Gayle D. Hargrove
Gayle D. Hargrove
Recipient of the WLIB Lifetime Achievement Award
By Kelly Castor, Esq.
On Jun 20, 2023, at the joint WLIB and BCBA Diversity in the Profession Award Dinner, Gayle Denise Hargrove was presented with the Women Lawyers in Bergen Lifetime Achievement Award. Gayle is the first ever recipient of this award. For the last 20 years, Gayle spent her time working in the Bergen Office of the Public Defender, representing indigent individuals from the arraignment to plea dispositions or trial. She worked with investigators, strategized with colleagues and provided resources for clients ensuring sound, quality legal advice.
Growing up Gayle knew that she wanted to be “rich and famous.” She was the daughter of a United Methodist pastor and a social worker, who both prioritized education and earning multiple degrees for themselves and their six children. Gayle went on to attend Boston University where she received a degree in Secondary Education focusing on History and Economics. During this time, she became fascinated with women who were trailblazers. She mentioned women like Shirley Chisolm, who spoke at her United Methodist Church in Montclair and became the first black woman in either chamber of Congress. She also spoke about Barbara Jordan, who was the first black woman Texas State Senator and went on to be the first woman elected to the US House of Representatives serving Texas. These women were making dynamic changes and perhaps were even rich and famous.
Gayle obtained her law degree from Georgetown University in the District of Columbia, where she remained for her first ten years of practice. While in DC she worked in private practice, taught corporate law and evidence as an adjunct professor, and served as an Assistant US Attorney prosecuting cases on behalf of the United States.
Gayle eventually moved her private practice back to New Jersey, settling in Englewood where she regularly appeared in the Bergen Courts. She then found her home at the Office of the Public Defender as an attorney for the Adult Trial Division until she retired in August 2022.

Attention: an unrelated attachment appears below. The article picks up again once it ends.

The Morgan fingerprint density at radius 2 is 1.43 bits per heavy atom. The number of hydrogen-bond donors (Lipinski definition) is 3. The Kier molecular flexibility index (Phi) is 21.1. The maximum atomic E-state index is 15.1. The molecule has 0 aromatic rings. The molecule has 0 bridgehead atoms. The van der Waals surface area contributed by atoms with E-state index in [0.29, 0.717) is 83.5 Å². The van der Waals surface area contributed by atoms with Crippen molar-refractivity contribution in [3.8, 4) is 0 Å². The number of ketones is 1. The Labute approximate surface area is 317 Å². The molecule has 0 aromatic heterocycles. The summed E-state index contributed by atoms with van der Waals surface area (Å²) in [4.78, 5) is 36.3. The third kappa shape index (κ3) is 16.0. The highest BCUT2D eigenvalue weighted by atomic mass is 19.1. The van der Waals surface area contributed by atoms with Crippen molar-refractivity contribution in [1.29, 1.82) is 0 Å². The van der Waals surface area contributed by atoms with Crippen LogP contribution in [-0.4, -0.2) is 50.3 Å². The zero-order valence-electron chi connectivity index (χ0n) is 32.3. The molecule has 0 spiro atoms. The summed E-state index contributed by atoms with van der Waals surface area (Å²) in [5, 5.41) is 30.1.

Every time I spoke to Gayle intending to schedule time to conduct this interview, we would get lost in conversations about her life experiences and the people she met along the way. A five-minute phone call intending to schedule a meeting ended up in an hour-long recorded zoom. Gayle and I often speak at events, but this interview process allowed me to get to know her on a deeper level and for that I am appreciative.
When you were younger, what did you want to be?
First, I knew that I wanted to be rich and famous! I’m joking, but I knew that whatever I did I wanted it to influence and impact a great amount of people. I wanted to change the world. First, I was drawn to music, then I realized that I needed a degree that would support my dreams – consistent with my parents’ teachings. That is where the law came in. About half-way through law school, I realized that I couldn’t be like the guys in the back of the class that barely paid attention and still passed. I knew that it was going to take more work than that. I never did become rich or famous, but that’s okay.
Did you ever consider leaving the practice of law?
When I first came back to New Jersey, the racism while practicing was glaring and I was devastated. Because, I still had this desire to make a difference, I took a corporate position with the United Methodist Church Board of Global Ministries. It was satisfying to travel, touch many lives and help the Church. I worked with the Church for four years, but the law called me back.